For novelist Elias Miguel Munoz of Mission Viejo, it's not a question of whether he should devote his life to writing. "I have no choice but to write," says Munoz, 37. "I love language. I love words. I love telling stories."
But the Cuban-born author has another, equally compelling reason he gave up his career as a university professor of literature to spend an average of 10 hours a day holed up in his condominium writing.
"In my own case, there's a collective experience of Cubans in the United States that needs to be told," says Munoz, who left Cuba at 14. "Very little has been written about this experience. I don't write to make lots of money or to entertain only. As a Latino writer, I feel like I have an important responsibility to help change the way Latinos are seen in the United States."
Short-story writer Helena Maria Viramontes of Irvine shares that feeling. So does novelist Alejandro Morales of Tustin.
Munoz, Viramontes and Morales are part of a growing chorus of Latino writers in the United States whose voices are beginning to be heard by an increasingly wider audience. And the stories they are telling provide welcome insight into the diverse experiences of Latinos in this country:
In his 1988 novel "The Brick People," Morales tapped his own family's history to create a fictionalized account of Mexican immigrants who worked in the Simons Brick Factory in Montebello and struggled to find acceptance in their adopted land during the first half of the 20th Century.
In her 1985 short-story collection "The Moths and Other Stories," Viramontes focused on East Los Angeles women of various ages as they struggle against the restraints placed on them by a patriarchal Latino society.
And in his new novel "The Greatest Performance," Munoz traces the lives of best friends Rosa and Mario from their childhood in Cuba through their immigration to the United States. The novel, which explores such themes as friendship, gender roles and cultural displacement, is gaining recognition as the first U.S. Latino work to deal with AIDS.
The three authors--leading members of Orange County's small but productive Latino writing community--acknowledge that Latino writers in the United States are beginning to enjoy their place in the sun.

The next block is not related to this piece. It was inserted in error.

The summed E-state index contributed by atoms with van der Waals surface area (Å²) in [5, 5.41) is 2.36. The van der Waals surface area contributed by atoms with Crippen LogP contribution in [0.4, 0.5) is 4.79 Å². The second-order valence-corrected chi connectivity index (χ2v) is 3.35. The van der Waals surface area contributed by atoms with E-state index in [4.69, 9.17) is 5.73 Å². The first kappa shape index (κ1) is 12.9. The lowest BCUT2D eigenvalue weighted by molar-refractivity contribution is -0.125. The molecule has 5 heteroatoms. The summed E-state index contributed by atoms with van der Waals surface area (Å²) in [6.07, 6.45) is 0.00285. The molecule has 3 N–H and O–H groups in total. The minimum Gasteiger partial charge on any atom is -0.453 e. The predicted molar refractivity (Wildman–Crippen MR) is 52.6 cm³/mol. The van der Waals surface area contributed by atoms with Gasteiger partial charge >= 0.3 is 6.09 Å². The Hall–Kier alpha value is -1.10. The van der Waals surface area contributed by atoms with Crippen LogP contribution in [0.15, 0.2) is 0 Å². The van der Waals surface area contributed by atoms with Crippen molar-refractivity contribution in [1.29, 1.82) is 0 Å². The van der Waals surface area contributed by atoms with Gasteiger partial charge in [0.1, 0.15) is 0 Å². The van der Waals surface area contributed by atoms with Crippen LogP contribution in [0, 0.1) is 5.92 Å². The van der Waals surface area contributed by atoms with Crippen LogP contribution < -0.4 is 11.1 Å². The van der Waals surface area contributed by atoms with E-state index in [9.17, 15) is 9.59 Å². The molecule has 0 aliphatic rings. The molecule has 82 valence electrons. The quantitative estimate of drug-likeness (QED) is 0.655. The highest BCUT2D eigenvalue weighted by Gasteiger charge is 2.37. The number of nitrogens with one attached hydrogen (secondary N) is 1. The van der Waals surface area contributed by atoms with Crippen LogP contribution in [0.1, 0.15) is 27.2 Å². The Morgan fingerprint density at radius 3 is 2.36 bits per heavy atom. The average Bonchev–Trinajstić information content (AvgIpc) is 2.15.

"It's like all of a sudden we've been discovered," said Munoz, citing the high-visibility successes of U.S. Latino authors such as Oscar Hijuelos ("The Mambo Kings Play Songs of Love") and Sandra Cisneros ("Woman Hollering Creek").
"Every minority in the United States has had a moment of arrival and then they become mainstream. It happened to black writers like Alice Walker, and now, with Amy Tan, the Oriental mythology is becoming accessible through the eyes of a Chinese-American."
Although the translated works of such Latin American authors as Colombia's Gabriel Garcia Marquez and Peru's Mario Vargas Llosa have been best-sellers in this country, Munoz said, "the problem is when U.S. Latinos are compared to them and are expected to produce similar literature. We do have access to that tradition, but what people forget is the conditions of U.S. Latinos are very different from Latin Americans. We're basically caught between two cultures."
And it is precisely that, Munoz said, "that is our strength.
"That gives us the edge in the sense that we're not afraid to subvert the status quo. Basically, when you're marginal you have a position of power to, I don't want to say criticize, but make certain statements and not be afraid. And that power leads to very powerful and rich literature.
"What's happening with Latino writers is now we're basically forging our own history, our own tradition. In that sense, we're the new kid in town."
Orange County's Latino writing community also includes poets such as Cuban-American Isa de Quesada, 31, of Huntington Beach. Says de Quesada, who has been writing poetry since she was 11: "I'm real Americanized, so most of my stuff deals with my growing up in America."
Local Latino writers are also involved in other literary activities. De Quesada is associate editor of Onthebus, a literary quarterly; Viramontes co-founded a Los Angeles group called Latino Writers and Filmmakers; and Morales co-founded Pacific Writers Press, a small publishing house whose first book in 1988 was "The New Neighbor and Other Stories" by David Nava Monreal of El Toro.
Morales, a UC Irvine professor of U.S. Latino and Latin American literature, served on a steering committee that this year established the Orange County chapter of PEN, the international writers organization. The chapter's first president is Argentine-born poet and critic Florinda Mintz of Santa Ana.
Morales also is involved with the annual Chicano/Latino Literary Contest, a prestigious national competition that was started 18 years ago and is sponsored by UCI's Department of Spanish and Portuguese,
But writing remains the highest priority of Orange County's Latino authors.